“Due to an inability to exclude a medical condition, and absent confirmatory information, a DUI investigation was not conducted,” APD’s statement reads. “No blood test was done since there was no felony committed and a blood draw could not be forced. However, the hospital did draw blood from Officer Meier for examination and diagnosis purposes.”
Larimer County Sheriff Justin Smith slammed APD for its handling of the incident in an interview with 9NEWS.
“It just really irritated me because I don’t believe what we’re seeing in this story and the actions I hear described, that doesn’t reflect what the vast majority of law enforcement agencies in the state do on a regular basis,” Smith said.
Specifically, Smith said he didn’t understand why there wasn’t a blood draw done on Meier after he was found.
“You can do both of those things, somebody can be transported to the hospital, and you can still get the blood evidence for that,” Smith said.
“On duty, in an agency vehicle, with a firearm in uniform,” Smith added. “This doesn’t smell right.”
Smith pointed to two Larimer County deputies who no longer work with the agency due to incidents involving driving under the influence.
“It looks to me like there’s a few individuals that are selling out the integrity of the Aurora Police Department and of this profession for some unknown reason,” Smith said.
APD told 9NEWS that it has body camera video of the incident involving Meier but that it likely will not be released until next week.
"I've had clients park their car at a bar, go drink, and then come back to their car, sleep it off instead of drive and then get a DUI because they were asleep in their car," said DUI attorney Danny Luneau.
9NEWS asked Luneau for a case he's defended that had similar circumstances.
He provided the arrest warrant for 2014 case. It involved a man in the driver's seat of his car in an Aurora cul-de-sac, the vehicle was no longer running, there was a strong odor of unknown alcoholic beverage and he had slurred speech and bloodshot eyes, the warrant said.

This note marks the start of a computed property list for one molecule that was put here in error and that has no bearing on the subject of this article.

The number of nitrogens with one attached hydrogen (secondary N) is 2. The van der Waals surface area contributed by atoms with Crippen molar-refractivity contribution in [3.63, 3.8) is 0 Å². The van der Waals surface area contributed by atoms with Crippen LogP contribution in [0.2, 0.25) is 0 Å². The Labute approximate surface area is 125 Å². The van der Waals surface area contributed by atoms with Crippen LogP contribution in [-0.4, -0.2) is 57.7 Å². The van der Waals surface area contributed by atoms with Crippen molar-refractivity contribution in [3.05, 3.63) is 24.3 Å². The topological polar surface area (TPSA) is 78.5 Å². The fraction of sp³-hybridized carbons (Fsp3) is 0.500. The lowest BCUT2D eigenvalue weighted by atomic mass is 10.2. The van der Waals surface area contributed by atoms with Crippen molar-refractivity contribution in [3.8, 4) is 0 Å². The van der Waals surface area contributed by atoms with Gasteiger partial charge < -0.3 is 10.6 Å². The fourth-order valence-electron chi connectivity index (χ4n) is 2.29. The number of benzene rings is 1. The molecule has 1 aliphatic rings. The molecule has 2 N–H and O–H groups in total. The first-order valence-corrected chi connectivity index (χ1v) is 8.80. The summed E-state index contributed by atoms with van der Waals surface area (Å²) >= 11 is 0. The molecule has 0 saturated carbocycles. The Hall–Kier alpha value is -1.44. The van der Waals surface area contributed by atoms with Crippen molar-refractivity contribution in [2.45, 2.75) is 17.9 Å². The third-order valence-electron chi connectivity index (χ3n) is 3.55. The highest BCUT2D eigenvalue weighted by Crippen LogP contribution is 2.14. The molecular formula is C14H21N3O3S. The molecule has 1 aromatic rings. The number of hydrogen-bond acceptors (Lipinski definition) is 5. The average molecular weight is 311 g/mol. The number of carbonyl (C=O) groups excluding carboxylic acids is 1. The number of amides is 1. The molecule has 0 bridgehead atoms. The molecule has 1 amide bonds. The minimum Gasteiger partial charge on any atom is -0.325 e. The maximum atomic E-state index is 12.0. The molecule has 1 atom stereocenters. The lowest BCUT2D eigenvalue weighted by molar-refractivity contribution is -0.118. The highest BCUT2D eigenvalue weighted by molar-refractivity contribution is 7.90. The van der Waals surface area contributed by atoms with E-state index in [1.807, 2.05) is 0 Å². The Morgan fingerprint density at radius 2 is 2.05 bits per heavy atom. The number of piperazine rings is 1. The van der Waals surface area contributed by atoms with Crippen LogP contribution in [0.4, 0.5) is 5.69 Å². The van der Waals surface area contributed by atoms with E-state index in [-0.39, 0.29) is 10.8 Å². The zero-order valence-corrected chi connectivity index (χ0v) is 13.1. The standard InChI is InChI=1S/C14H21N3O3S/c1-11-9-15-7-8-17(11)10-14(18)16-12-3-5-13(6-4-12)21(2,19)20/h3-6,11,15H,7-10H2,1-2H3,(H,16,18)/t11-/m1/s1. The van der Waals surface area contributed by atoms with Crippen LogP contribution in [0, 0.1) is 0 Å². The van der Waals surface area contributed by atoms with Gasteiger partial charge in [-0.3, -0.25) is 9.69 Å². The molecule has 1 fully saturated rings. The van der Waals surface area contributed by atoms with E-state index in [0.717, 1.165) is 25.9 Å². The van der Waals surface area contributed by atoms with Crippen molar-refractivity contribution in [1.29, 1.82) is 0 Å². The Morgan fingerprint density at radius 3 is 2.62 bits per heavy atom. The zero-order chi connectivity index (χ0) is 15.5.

"A citizen saw him sleeping, the car running, called the police, police came, by the time they came, the car was off," said Luneau.
They took the case to court and his client was charged with a lesser crime.
"The police officer sitting in his vehicle, stopped in traffic and an odor of alcohol is absolutely enough to conduct a DUI investigation," said Luneau.
A DUI traffic offense has a one-year statute of limitations. However, Aurora Police said it cannot use the records from his internal affairs investigation for a criminal DUI case.
"Information gleaned from an internal investigation cannot be used for a criminal case since the officer is being ordered to speak with the investigator and the officer cannot invoke a right to self-incrimination," said Aurora Police Spokesman Officer Tony Comacho. "Officer Meier voluntarily produced his medical records as a part of his internal investigation. Had he not voluntarily produced his records we never would have known what his (blood alcohol content) was that day."
Following the release of these new details, Aurora's newly-elected Mayor Mike Coffman said Friday that he would consider sending in a task force to see if the department needs more thorough monitoring.
In an email to 9NEWS, he wrote:
"While incidents of officer misconduct are extremely rare on our force of more than 700 officers, we recognize the importance of trust between police and our community and the serious nature of incidents like this. We have a great department, but no organization is perfect. I will be reviewing all of our policies, procedures and oversight related to allegations of officer misconduct to make sure that they are all appropriate.
I support the formation of a task force, comprised of both community leaders and law enforcement, to see if we can come up with a better system. Council Member Nicole Johnston is leading this effort and will be taking it before our city council."